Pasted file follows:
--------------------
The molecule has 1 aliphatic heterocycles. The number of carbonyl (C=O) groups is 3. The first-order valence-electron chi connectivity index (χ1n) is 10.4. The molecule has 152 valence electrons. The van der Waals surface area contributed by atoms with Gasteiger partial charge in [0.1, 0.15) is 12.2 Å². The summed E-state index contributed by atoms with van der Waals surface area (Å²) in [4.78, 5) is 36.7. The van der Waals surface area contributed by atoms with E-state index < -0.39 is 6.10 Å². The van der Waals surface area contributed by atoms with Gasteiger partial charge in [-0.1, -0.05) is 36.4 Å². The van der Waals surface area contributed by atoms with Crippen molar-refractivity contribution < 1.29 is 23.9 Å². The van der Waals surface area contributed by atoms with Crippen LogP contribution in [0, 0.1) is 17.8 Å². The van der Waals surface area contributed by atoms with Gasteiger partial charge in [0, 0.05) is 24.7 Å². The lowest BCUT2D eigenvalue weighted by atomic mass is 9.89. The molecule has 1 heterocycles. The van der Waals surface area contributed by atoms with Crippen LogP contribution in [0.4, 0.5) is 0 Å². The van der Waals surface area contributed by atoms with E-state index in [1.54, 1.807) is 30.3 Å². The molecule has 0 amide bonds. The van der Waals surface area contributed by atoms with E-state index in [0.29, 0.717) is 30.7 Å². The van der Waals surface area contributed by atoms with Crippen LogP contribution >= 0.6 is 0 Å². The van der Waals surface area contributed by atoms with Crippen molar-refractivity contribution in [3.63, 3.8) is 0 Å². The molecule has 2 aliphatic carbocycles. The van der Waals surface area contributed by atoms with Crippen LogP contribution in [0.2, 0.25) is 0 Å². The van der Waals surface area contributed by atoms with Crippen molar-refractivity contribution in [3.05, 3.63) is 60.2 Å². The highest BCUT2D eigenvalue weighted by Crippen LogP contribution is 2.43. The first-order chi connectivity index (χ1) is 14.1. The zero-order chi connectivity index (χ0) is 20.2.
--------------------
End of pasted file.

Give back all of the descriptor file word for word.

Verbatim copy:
The molecule has 1 aliphatic heterocycles. The number of carbonyl (C=O) groups is 3. The first-order valence-electron chi connectivity index (χ1n) is 10.4. The molecule has 152 valence electrons. The van der Waals surface area contributed by atoms with Gasteiger partial charge in [0.1, 0.15) is 12.2 Å². The summed E-state index contributed by atoms with van der Waals surface area (Å²) in [4.78, 5) is 36.7. The van der Waals surface area contributed by atoms with E-state index < -0.39 is 6.10 Å². The van der Waals surface area contributed by atoms with Gasteiger partial charge in [-0.1, -0.05) is 36.4 Å². The van der Waals surface area contributed by atoms with Crippen molar-refractivity contribution < 1.29 is 23.9 Å². The van der Waals surface area contributed by atoms with Crippen LogP contribution in [0, 0.1) is 17.8 Å². The van der Waals surface area contributed by atoms with Gasteiger partial charge in [0, 0.05) is 24.7 Å². The lowest BCUT2D eigenvalue weighted by atomic mass is 9.89. The molecule has 1 heterocycles. The van der Waals surface area contributed by atoms with Crippen LogP contribution in [0.4, 0.5) is 0 Å². The van der Waals surface area contributed by atoms with E-state index in [1.54, 1.807) is 30.3 Å². The molecule has 0 amide bonds. The van der Waals surface area contributed by atoms with E-state index in [0.29, 0.717) is 30.7 Å². The van der Waals surface area contributed by atoms with Crippen LogP contribution >= 0.6 is 0 Å². The van der Waals surface area contributed by atoms with Crippen molar-refractivity contribution in [3.63, 3.8) is 0 Å². The molecule has 2 aliphatic carbocycles. The van der Waals surface area contributed by atoms with Crippen LogP contribution in [0.2, 0.25) is 0 Å². The van der Waals surface area contributed by atoms with Crippen molar-refractivity contribution in [3.05, 3.63) is 60.2 Å². The highest BCUT2D eigenvalue weighted by Crippen LogP contribution is 2.43. The first-order chi connectivity index (χ1) is 14.1. The zero-order chi connectivity index (χ0) is 20.2.